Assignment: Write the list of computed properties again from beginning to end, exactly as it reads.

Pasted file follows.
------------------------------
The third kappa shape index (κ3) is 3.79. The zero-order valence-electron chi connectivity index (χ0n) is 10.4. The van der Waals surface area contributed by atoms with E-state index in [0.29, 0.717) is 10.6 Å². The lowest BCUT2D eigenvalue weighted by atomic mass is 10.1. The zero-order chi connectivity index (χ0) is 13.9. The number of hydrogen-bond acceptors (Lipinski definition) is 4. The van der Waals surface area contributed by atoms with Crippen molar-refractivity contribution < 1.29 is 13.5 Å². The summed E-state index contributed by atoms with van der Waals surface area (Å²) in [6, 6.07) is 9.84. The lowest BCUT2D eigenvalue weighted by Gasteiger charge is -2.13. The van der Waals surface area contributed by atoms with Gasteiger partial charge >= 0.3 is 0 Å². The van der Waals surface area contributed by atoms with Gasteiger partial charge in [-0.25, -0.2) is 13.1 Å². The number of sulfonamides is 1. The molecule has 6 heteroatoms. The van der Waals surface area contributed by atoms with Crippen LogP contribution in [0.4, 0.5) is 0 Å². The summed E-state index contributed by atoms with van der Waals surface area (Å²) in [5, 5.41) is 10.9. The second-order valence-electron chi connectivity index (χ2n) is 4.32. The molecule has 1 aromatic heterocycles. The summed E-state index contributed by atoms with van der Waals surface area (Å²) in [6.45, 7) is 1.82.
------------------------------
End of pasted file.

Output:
The third kappa shape index (κ3) is 3.79. The zero-order valence-electron chi connectivity index (χ0n) is 10.4. The van der Waals surface area contributed by atoms with E-state index in [0.29, 0.717) is 10.6 Å². The lowest BCUT2D eigenvalue weighted by atomic mass is 10.1. The zero-order chi connectivity index (χ0) is 13.9. The number of hydrogen-bond acceptors (Lipinski definition) is 4. The van der Waals surface area contributed by atoms with Crippen molar-refractivity contribution < 1.29 is 13.5 Å². The summed E-state index contributed by atoms with van der Waals surface area (Å²) in [6, 6.07) is 9.84. The lowest BCUT2D eigenvalue weighted by Gasteiger charge is -2.13. The van der Waals surface area contributed by atoms with Gasteiger partial charge >= 0.3 is 0 Å². The van der Waals surface area contributed by atoms with Gasteiger partial charge in [-0.25, -0.2) is 13.1 Å². The number of sulfonamides is 1. The molecule has 6 heteroatoms. The van der Waals surface area contributed by atoms with Crippen LogP contribution in [0.4, 0.5) is 0 Å². The summed E-state index contributed by atoms with van der Waals surface area (Å²) in [5, 5.41) is 10.9. The second-order valence-electron chi connectivity index (χ2n) is 4.32. The molecule has 1 aromatic heterocycles. The summed E-state index contributed by atoms with van der Waals surface area (Å²) in [6.45, 7) is 1.82.